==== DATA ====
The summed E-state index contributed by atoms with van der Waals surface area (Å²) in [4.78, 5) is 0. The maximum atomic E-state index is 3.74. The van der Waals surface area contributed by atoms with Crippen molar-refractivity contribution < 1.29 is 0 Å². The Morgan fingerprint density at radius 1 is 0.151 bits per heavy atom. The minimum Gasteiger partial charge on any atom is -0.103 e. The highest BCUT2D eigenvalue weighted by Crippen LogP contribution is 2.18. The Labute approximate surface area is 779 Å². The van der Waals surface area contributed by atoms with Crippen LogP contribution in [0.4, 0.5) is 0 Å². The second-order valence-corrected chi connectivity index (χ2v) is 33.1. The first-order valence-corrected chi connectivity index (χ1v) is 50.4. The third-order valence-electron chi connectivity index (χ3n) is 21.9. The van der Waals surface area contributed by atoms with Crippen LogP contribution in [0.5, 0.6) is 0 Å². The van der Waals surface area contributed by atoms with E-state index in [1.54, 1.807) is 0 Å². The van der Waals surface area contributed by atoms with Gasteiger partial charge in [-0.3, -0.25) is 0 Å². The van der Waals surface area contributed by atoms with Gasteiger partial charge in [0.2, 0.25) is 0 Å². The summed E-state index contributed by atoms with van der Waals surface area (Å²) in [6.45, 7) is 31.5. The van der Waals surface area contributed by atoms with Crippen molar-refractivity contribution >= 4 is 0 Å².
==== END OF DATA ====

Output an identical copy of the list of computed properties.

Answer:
The summed E-state index contributed by atoms with van der Waals surface area (Å²) in [4.78, 5) is 0. The maximum atomic E-state index is 3.74. The van der Waals surface area contributed by atoms with Crippen molar-refractivity contribution < 1.29 is 0 Å². The Morgan fingerprint density at radius 1 is 0.151 bits per heavy atom. The minimum Gasteiger partial charge on any atom is -0.103 e. The highest BCUT2D eigenvalue weighted by Crippen LogP contribution is 2.18. The Labute approximate surface area is 779 Å². The van der Waals surface area contributed by atoms with Crippen LogP contribution in [0.4, 0.5) is 0 Å². The second-order valence-corrected chi connectivity index (χ2v) is 33.1. The first-order valence-corrected chi connectivity index (χ1v) is 50.4. The third-order valence-electron chi connectivity index (χ3n) is 21.9. The van der Waals surface area contributed by atoms with Crippen LogP contribution in [0.5, 0.6) is 0 Å². The van der Waals surface area contributed by atoms with E-state index in [1.54, 1.807) is 0 Å². The van der Waals surface area contributed by atoms with Gasteiger partial charge in [-0.3, -0.25) is 0 Å². The van der Waals surface area contributed by atoms with Gasteiger partial charge in [0.2, 0.25) is 0 Å². The summed E-state index contributed by atoms with van der Waals surface area (Å²) in [6.45, 7) is 31.5. The van der Waals surface area contributed by atoms with Crippen molar-refractivity contribution >= 4 is 0 Å².